The Cleveland Clinic Florida has announced it will be the first hospital in the United States to perform a uterus transplant. The hospital says that over the next five years, they will perform the procedure on ten patients, at which point they will analyze the results and decide whether or not to continue doing the surgery.
The study will involve transplanting a deceased person’s uterus into the body of a cisgender woman who doesn’t have a uterus. First, however, she must go under in-vitro fertilization — once there are ten potentially viable embryos, she’ll be put on a waiting list to receive a uterus. Once she has the surgery, a year later, the doctors will begin implanting the embryos until a pregnancy takes.
Women going under this procedure will likely only have their new uterus for a few years — after one or two babies have been born, the uterus will be removed. That way, women won’t have to stay on the powerful anti-rejection drugs keeping their bodies from potentially rejecting the new organ.
The study will be deemed a success or failure based on the number of live births (by cesarean section), the amount and nature of pregnancy complications and the health of the baby.
Should the study prove successful, it could pave the way for allowing transwomen to give birth — reducing feelings of reproductive dysphoria, which is the frustration some transwomen have at not being able to give birth like cisgender women. Unfortunately, with current medical technology, this would be difficult: The pelvic bone would have to be reconstructed and the transwoman would have to have gone through hormone replacement therapy (or HRT) and sex-reassignment surgery.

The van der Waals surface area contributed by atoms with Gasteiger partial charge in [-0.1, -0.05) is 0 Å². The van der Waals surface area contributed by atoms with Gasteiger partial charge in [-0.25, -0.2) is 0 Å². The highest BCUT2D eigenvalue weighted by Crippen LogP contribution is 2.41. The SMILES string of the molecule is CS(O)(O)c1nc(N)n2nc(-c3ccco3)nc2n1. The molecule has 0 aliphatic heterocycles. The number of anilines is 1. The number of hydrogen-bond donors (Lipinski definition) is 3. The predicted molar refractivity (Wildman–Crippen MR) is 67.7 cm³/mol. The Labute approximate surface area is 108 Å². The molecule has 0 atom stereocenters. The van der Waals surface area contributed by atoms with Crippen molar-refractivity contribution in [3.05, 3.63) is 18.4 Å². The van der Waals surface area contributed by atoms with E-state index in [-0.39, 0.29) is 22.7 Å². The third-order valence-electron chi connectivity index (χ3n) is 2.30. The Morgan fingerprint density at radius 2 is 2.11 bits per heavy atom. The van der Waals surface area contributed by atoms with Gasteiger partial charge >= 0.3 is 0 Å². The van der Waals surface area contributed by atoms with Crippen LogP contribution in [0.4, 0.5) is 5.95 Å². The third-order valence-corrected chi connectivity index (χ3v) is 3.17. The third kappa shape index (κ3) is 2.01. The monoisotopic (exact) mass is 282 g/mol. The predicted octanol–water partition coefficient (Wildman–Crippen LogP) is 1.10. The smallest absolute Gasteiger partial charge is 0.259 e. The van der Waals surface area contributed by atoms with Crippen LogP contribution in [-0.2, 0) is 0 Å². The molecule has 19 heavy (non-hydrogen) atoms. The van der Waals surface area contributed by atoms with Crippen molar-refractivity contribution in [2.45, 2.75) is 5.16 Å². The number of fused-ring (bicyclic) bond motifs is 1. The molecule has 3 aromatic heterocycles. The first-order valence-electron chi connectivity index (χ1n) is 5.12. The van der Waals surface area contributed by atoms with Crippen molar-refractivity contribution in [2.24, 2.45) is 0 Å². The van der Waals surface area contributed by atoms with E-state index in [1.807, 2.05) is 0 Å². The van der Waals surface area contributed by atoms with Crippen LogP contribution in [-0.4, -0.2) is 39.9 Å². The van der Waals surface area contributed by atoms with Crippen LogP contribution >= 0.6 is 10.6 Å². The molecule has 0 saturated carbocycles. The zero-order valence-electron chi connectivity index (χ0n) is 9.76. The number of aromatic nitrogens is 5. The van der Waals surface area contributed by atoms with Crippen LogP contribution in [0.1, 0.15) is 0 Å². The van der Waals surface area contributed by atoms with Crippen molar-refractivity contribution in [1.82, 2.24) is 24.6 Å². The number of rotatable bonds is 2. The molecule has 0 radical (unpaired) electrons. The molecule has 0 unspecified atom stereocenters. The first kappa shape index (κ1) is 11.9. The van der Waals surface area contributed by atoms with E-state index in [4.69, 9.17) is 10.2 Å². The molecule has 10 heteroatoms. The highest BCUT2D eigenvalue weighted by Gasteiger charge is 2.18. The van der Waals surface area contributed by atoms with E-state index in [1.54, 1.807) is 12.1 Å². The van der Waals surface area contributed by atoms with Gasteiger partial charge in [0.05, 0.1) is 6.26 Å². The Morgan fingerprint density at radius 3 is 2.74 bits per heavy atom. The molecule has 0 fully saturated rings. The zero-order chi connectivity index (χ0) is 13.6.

Also, the transplant won’t be available to help cisgender men get pregnant like in the 1994 Arnold Schwarzenegger film Junior, but who knows? Maybe one day…
Medical advancement happens at an amazing rate, so by the time the study is finished in 2021, it’s very possible that the transplant will not be nearly as daunting for transwomen and other people as it is now. Some doctors say uterine transplants to transwomen could take place as soon as five or 10 years from now.
(featured image via Cherijoyful)